Police did little after warning on Columbine student

Harris' threats, Web site, his interest in bombs were reported to deputies


LITTLETON, Colo. -- Authorities acknowledged yesterday that they did little to follow up a neighbor's complaint last year that one of the teen-agers responsible for the killings at Columbine High School "talks often of making pipe bombs and using them to kill numerous people."

Police also said they told an administrator at Columbine, as well as the police officer assigned to provide security at the school. The officer engaged in "light conversation" with the teen-ager, Eric Harris, and his friends, but did not pick up signs that Harris was engaged in a yearlong plot that ended in a massacre at the school.

In releasing a copy of the complaint yesterday, the Jefferson County sheriff's office said it did not confront Harris or his parents because the neighbor who made the complaint did not want the Harrises to know he had done so.

The report is the strongest evidence to emerge that law enforcement officials had warnings before Harris and a friend, Dylan Klebold, attacked Columbine with pipe bombs and guns, killing 13 people and themselves. The March 18, 1998, report also said that Harris and Klebold made and detonated pipe bombs.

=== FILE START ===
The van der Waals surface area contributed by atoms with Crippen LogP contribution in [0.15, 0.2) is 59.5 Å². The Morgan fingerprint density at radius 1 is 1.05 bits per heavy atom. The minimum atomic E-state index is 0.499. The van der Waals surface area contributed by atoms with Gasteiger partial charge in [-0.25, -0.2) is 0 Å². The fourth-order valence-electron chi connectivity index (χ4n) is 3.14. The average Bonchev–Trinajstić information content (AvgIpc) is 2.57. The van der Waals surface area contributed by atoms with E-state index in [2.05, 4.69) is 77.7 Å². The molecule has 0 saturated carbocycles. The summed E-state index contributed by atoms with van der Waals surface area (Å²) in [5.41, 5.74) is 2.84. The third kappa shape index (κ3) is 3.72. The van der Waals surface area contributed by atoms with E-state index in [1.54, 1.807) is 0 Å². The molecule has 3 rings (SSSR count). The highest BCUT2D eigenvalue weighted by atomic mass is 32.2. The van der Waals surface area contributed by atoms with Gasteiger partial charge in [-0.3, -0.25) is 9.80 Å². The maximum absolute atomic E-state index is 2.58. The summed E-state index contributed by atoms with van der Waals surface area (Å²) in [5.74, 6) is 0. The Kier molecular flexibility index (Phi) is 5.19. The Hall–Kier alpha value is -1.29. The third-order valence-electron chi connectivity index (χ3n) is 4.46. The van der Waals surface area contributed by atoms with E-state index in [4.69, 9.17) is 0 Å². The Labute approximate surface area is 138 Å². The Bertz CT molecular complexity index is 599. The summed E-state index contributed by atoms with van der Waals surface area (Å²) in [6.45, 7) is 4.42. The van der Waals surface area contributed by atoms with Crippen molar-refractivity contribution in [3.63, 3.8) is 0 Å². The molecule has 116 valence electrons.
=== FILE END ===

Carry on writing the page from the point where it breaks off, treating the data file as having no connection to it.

At a news conference, sheriff's officials defended themselves against criticism that they ignored signs that the two teens were unstable and dangerous.

Attached to the two-page incident report were copies of Harris' Web site delivered to sheriff's investigators by the neighbor, Randy Brooks Brown.

Although the report noted that Harris wrote three times on his Web site about "wanting to kill" Brown's son, Brooks, Lt. John Kiekbusch said yesterday that the investigation did "not get to the point where a crime was identified."

"We all learned a lesson on April 20th," Kiekbusch said when asked if his office had mishandled the complaint. "We need to take these in a more serious fashion."

A section of Harris' Web site titled "Philosophy" said: "God I can't wait till I can kill you people. I'll just go to some downtown area in some big ass city and blow up and shoot everything I can. Feel no remorse, no sense of shame.

"I don't care if I live or die in the shootout, all I want to do is kill and injure as many of you" as possible, he said in one of many diatribes.

Harris, who was under some type of psychiatric care at the time, wrote, "No I am not crazy, crazy is just a word."

After 3 1/2 pages listing, "You know what I hate," he described the detonation of a homemade pipe bomb: "Flipping thing was heart-pounding, gut-wrenching, brain-twitching, ground-moving insanely cool!"

Pub Date: 5/01/99

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